Priory Bay Beach
Priory Beach is the wide sandy embrace which welcomes visitors to the monastery island of Caldey off Tenby.
The landing jetty is right in the centre of the beach, which stretches from Eel point to the Old Quay, and the visitor has only to walk a few yards to sink his feet into the deep, warm golden sand of Priory Beach, which is a veritable seaside lover’s paradise.
The tourist guide advertisements invite the visitor to “Take a boat to a different world,” by visiting Caldey, and they could also suggest that it is a trip into the past, for a visit to Caldey is certainly different and feels almost like journeying back into a time warp.
And the beautiful welcome accorded by the sight of Priory Beach certainly adds to the experience. On a clear, sunny day the view of Caldey from Tenby is a magical sight with the red and white Abbey forming an imposing backcloth to the golden sands of Priory Bay. It is a sight which beckons the viewer to make a visit to this enchanting island with its long history of monastic occupation and its timeless ambiance contrasting so sharply with the frenetic pace of 21st century life.
It is a beach for buckets and spades, swimsuits and picnic baskets, ideal for families with small children, and some people crossing to Caldey go no further, spending the whole day relaxing and playing with the children on the sands, despite the attractions further into the island.
The Abbey is an impressive Italianate building with dazzling white walls and red roofs, surprising the first time viewer by its scale and grandeur. The public is allowed a guided tour of parts of the building at certain times, and will also see the monks in their brown habits working around the island at various outdoor tasks. They have a working farm, with a herd of cattle producing dairy products, while pedigree pigs which often won prizes at local shows were bred there. During the last few decades these enterprising monks have specialised in producing delicious chocolate products and yoghurts, which can be bought in the island shop. But perhaps their best-known product is the perfume which they make in a well-equipped perfumery, using home-grown lavender and other plants and also exploiting the golden gorse blossom which proliferates on Caldey.
The gift shop sells all kinds of items, including cards, religious icons and many mementoes to remind visitors of the unique Caldey experience which remains in the memory and draws people back year after year.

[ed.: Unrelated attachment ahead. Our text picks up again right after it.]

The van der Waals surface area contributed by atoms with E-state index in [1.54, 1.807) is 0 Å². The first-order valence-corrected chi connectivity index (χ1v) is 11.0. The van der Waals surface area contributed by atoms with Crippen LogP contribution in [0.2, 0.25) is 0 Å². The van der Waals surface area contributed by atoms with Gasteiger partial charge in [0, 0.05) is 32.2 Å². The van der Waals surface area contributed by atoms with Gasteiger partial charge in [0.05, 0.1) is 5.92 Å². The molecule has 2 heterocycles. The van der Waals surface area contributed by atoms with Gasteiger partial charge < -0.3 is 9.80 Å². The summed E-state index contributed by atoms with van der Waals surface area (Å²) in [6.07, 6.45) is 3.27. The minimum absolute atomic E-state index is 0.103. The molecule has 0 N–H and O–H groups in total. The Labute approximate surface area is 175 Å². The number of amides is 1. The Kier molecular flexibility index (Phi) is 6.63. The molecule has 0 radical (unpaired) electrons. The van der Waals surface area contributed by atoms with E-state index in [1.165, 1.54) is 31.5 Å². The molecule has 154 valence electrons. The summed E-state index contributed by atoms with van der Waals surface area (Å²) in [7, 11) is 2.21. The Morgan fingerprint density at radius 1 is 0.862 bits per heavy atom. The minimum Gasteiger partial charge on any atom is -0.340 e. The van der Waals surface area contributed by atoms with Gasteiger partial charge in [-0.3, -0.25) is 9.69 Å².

For the historically-minded, the old medieval priory is worth a visit with its Ogham stone, which suggests there may have been a 6th century monastery on Caldey.
A legend told in the Breton book ‘Life of Gildas’ states that when Gildas arrived on the island he found it ‘narrow, bare and barren.’ But, taught that the power of prayer could change things, he prayed that the island be enlarged, and when he emerged from the oratory it was wider all round with fruitful soil.
Corn was sown, but the seabirds ate it as it emerged. Samson, Gildas and Paul caught the birds and herded them to the monastery, but the Abbott urged them to set them free and tell them to spare the crops. It is said that seabirds are never seen beyond a certain wall to this day.
Priory Bay, facing due north towards Tenby, is the widest of the several Caldey Bays, and the best known as it is the place where the hundreds of summer visitors make their landing on the monastery island, the haunt not only of saints and scholars but also of smugglers, saxons, pirates and Norsemen.
Although there is no direct evidence that Caldey was ever pillaged by the Vikings, they certainly knew of it, doubtless as a place to obtain fresh water and seabirds and their eggs. In fact, they named it Cald (cold) ey (island), as they did all the islands around the Pembrokeshire coast and the Bristol Channel - Skomer, Skokholm, Ramsey, Gateholm, Grassholm, Lundy to name but a few.
The Ogham stone, with its Christian inscription, in Caldey’s medieval Priory, which gives its name to Priory Bay, suggests that there was a sixth century monastic settlement on the island, and scholars record that the first Abbot was Piro, whose name is perpetuated in the Welsh name for Caldey (Ynys Pyr). It is also the root of the name Manorbier (Maenor Piro) on the mainland west of Tenby.
The earliest surviving Life of a British Saint dating from around 600-25, is that of St Samson of Dol, and it refers to an island ruled over by an aged abbot named Piro where Samson settled, becoming steward and then Abbot. Samson has always been the island’s Patron Saint. Although the Vikings pillaged Lindisfarne and Iona at the end of the 8th century, there is no firm evidence that they attacked Caldey, and the hated piratical Saxons were on the rampage at around the same time. The Norsemen were indeed less of a threat during their later wanderings as they had mellowed and turned to colonisation and integration, some of them actually becoming Christianised.
The notorious 18th century Scottish-born smuggler-turned-pirate Paul Jones operated in the Bristol Channel area and used to visit Caldey allegedly to stash booty. Indeed, one little bay on the north-eastern side of the island is called Paul Jones Bay and there is a local legend that he was buried on Caldey when he died in 1792 and his ghost still haunts the island. A member of the Society for Psychical Research, Miss Renee Haynes, who stayed on Caldey in the 1920s, wrote of an eerie incident she experienced at the time, when she heard sounds of iron spades digging in the sand and shingle and occasionally striking rock on a very dark night. Others had reported hearing the same strange noises there.